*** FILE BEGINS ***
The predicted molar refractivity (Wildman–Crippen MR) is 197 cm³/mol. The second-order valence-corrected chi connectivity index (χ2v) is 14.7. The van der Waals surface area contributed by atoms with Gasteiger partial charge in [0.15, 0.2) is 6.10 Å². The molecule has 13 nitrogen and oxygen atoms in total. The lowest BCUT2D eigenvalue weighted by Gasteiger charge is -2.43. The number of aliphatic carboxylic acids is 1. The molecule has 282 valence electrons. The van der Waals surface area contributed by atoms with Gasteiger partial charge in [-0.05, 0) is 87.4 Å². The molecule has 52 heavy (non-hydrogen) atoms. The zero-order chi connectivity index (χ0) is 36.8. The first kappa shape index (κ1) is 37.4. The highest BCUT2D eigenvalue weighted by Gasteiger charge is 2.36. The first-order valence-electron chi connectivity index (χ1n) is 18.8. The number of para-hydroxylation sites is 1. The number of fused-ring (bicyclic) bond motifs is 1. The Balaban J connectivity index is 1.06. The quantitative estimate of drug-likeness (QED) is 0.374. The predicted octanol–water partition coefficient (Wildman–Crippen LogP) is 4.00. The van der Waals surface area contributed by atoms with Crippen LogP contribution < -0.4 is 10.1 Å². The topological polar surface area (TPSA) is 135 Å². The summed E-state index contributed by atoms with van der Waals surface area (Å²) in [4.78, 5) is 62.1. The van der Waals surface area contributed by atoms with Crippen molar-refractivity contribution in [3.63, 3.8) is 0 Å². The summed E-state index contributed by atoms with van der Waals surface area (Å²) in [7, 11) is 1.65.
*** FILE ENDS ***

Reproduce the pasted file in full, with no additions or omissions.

The predicted molar refractivity (Wildman–Crippen MR) is 197 cm³/mol. The second-order valence-corrected chi connectivity index (χ2v) is 14.7. The van der Waals surface area contributed by atoms with Gasteiger partial charge in [0.15, 0.2) is 6.10 Å². The molecule has 13 nitrogen and oxygen atoms in total. The lowest BCUT2D eigenvalue weighted by Gasteiger charge is -2.43. The number of aliphatic carboxylic acids is 1. The molecule has 282 valence electrons. The van der Waals surface area contributed by atoms with Gasteiger partial charge in [-0.05, 0) is 87.4 Å². The molecule has 52 heavy (non-hydrogen) atoms. The zero-order chi connectivity index (χ0) is 36.8. The first kappa shape index (κ1) is 37.4. The highest BCUT2D eigenvalue weighted by Gasteiger charge is 2.36. The first-order valence-electron chi connectivity index (χ1n) is 18.8. The number of para-hydroxylation sites is 1. The number of fused-ring (bicyclic) bond motifs is 1. The Balaban J connectivity index is 1.06. The quantitative estimate of drug-likeness (QED) is 0.374. The predicted octanol–water partition coefficient (Wildman–Crippen LogP) is 4.00. The van der Waals surface area contributed by atoms with Crippen LogP contribution < -0.4 is 10.1 Å². The topological polar surface area (TPSA) is 135 Å². The summed E-state index contributed by atoms with van der Waals surface area (Å²) in [4.78, 5) is 62.1. The van der Waals surface area contributed by atoms with Crippen molar-refractivity contribution in [3.63, 3.8) is 0 Å². The summed E-state index contributed by atoms with van der Waals surface area (Å²) in [7, 11) is 1.65.